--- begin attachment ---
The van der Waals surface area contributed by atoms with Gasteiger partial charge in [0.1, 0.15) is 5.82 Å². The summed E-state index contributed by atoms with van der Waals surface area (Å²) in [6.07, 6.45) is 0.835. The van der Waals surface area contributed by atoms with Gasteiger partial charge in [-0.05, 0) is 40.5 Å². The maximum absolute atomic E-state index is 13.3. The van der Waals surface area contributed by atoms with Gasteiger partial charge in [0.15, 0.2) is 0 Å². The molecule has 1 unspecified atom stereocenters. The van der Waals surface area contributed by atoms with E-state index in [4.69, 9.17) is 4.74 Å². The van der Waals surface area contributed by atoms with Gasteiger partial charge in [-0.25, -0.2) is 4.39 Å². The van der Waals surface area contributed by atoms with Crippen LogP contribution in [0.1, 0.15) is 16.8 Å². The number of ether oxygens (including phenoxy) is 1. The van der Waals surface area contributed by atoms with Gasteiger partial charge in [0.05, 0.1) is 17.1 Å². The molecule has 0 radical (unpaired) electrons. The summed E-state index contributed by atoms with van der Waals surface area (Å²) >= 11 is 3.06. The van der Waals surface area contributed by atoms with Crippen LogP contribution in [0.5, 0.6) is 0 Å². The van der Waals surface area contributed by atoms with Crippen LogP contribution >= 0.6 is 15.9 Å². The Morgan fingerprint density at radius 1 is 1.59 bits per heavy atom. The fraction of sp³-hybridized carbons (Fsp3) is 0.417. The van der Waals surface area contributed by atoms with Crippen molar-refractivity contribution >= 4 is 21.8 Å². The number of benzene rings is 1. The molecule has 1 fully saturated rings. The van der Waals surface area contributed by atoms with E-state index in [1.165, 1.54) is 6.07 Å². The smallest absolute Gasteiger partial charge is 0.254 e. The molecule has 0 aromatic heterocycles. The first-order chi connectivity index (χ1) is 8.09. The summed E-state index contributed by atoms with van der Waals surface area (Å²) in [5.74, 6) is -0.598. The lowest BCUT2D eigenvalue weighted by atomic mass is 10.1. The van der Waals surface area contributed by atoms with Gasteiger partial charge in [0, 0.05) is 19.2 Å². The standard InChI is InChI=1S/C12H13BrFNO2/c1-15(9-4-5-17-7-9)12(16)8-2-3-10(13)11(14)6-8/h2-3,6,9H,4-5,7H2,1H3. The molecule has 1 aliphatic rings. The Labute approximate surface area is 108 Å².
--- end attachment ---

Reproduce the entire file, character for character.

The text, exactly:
The van der Waals surface area contributed by atoms with Gasteiger partial charge in [0.1, 0.15) is 5.82 Å². The summed E-state index contributed by atoms with van der Waals surface area (Å²) in [6.07, 6.45) is 0.835. The van der Waals surface area contributed by atoms with Gasteiger partial charge in [-0.05, 0) is 40.5 Å². The maximum absolute atomic E-state index is 13.3. The van der Waals surface area contributed by atoms with Gasteiger partial charge in [0.15, 0.2) is 0 Å². The molecule has 1 unspecified atom stereocenters. The van der Waals surface area contributed by atoms with E-state index in [4.69, 9.17) is 4.74 Å². The van der Waals surface area contributed by atoms with Gasteiger partial charge in [-0.25, -0.2) is 4.39 Å². The van der Waals surface area contributed by atoms with Crippen LogP contribution in [0.1, 0.15) is 16.8 Å². The number of ether oxygens (including phenoxy) is 1. The van der Waals surface area contributed by atoms with Gasteiger partial charge in [0.05, 0.1) is 17.1 Å². The molecule has 0 radical (unpaired) electrons. The summed E-state index contributed by atoms with van der Waals surface area (Å²) >= 11 is 3.06. The van der Waals surface area contributed by atoms with Crippen LogP contribution in [0.5, 0.6) is 0 Å². The van der Waals surface area contributed by atoms with Crippen LogP contribution >= 0.6 is 15.9 Å². The Morgan fingerprint density at radius 1 is 1.59 bits per heavy atom. The fraction of sp³-hybridized carbons (Fsp3) is 0.417. The van der Waals surface area contributed by atoms with Crippen molar-refractivity contribution >= 4 is 21.8 Å². The number of benzene rings is 1. The molecule has 1 fully saturated rings. The van der Waals surface area contributed by atoms with E-state index in [1.165, 1.54) is 6.07 Å². The smallest absolute Gasteiger partial charge is 0.254 e. The molecule has 0 aromatic heterocycles. The first-order chi connectivity index (χ1) is 8.09. The summed E-state index contributed by atoms with van der Waals surface area (Å²) in [5.74, 6) is -0.598. The lowest BCUT2D eigenvalue weighted by atomic mass is 10.1. The van der Waals surface area contributed by atoms with Gasteiger partial charge in [0, 0.05) is 19.2 Å². The standard InChI is InChI=1S/C12H13BrFNO2/c1-15(9-4-5-17-7-9)12(16)8-2-3-10(13)11(14)6-8/h2-3,6,9H,4-5,7H2,1H3. The molecule has 1 aliphatic rings. The Labute approximate surface area is 108 Å².